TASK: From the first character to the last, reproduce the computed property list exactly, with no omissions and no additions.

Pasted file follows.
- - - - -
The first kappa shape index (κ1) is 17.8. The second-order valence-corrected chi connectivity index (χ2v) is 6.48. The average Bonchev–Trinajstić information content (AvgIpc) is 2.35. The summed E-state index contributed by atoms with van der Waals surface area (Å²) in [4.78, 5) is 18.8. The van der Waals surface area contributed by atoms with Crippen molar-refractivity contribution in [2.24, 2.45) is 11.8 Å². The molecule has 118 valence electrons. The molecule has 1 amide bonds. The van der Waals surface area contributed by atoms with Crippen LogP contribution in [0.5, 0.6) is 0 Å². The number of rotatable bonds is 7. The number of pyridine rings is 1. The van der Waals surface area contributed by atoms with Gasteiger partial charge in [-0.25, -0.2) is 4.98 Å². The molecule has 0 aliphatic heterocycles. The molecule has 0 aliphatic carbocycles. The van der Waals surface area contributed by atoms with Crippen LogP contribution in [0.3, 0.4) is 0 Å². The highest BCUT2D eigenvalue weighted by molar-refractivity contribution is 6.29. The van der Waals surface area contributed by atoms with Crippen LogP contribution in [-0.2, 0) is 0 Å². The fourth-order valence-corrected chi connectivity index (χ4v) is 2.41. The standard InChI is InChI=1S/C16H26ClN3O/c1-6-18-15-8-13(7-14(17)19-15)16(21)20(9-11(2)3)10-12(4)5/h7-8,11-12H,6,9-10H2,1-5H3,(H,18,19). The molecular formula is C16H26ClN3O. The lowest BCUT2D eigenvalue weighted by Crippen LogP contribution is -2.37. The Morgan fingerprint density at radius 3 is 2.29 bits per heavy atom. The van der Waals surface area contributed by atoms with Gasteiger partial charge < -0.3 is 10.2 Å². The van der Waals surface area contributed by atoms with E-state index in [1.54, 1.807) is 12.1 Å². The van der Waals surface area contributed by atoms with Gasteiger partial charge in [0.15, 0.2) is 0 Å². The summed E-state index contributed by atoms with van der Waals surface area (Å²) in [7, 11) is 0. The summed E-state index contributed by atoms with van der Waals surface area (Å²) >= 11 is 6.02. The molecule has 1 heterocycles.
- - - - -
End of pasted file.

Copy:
The first kappa shape index (κ1) is 17.8. The second-order valence-corrected chi connectivity index (χ2v) is 6.48. The average Bonchev–Trinajstić information content (AvgIpc) is 2.35. The summed E-state index contributed by atoms with van der Waals surface area (Å²) in [4.78, 5) is 18.8. The van der Waals surface area contributed by atoms with Crippen molar-refractivity contribution in [2.24, 2.45) is 11.8 Å². The molecule has 118 valence electrons. The molecule has 1 amide bonds. The van der Waals surface area contributed by atoms with Crippen LogP contribution in [0.5, 0.6) is 0 Å². The number of rotatable bonds is 7. The number of pyridine rings is 1. The van der Waals surface area contributed by atoms with Gasteiger partial charge in [-0.25, -0.2) is 4.98 Å². The molecule has 0 aliphatic heterocycles. The molecule has 0 aliphatic carbocycles. The van der Waals surface area contributed by atoms with Crippen LogP contribution in [0.3, 0.4) is 0 Å². The highest BCUT2D eigenvalue weighted by molar-refractivity contribution is 6.29. The van der Waals surface area contributed by atoms with Crippen LogP contribution in [-0.2, 0) is 0 Å². The fourth-order valence-corrected chi connectivity index (χ4v) is 2.41. The standard InChI is InChI=1S/C16H26ClN3O/c1-6-18-15-8-13(7-14(17)19-15)16(21)20(9-11(2)3)10-12(4)5/h7-8,11-12H,6,9-10H2,1-5H3,(H,18,19). The molecular formula is C16H26ClN3O. The lowest BCUT2D eigenvalue weighted by Crippen LogP contribution is -2.37. The Morgan fingerprint density at radius 3 is 2.29 bits per heavy atom. The van der Waals surface area contributed by atoms with Gasteiger partial charge < -0.3 is 10.2 Å². The van der Waals surface area contributed by atoms with E-state index in [1.54, 1.807) is 12.1 Å². The van der Waals surface area contributed by atoms with Gasteiger partial charge in [0.15, 0.2) is 0 Å². The summed E-state index contributed by atoms with van der Waals surface area (Å²) in [7, 11) is 0. The summed E-state index contributed by atoms with van der Waals surface area (Å²) >= 11 is 6.02. The molecule has 1 heterocycles.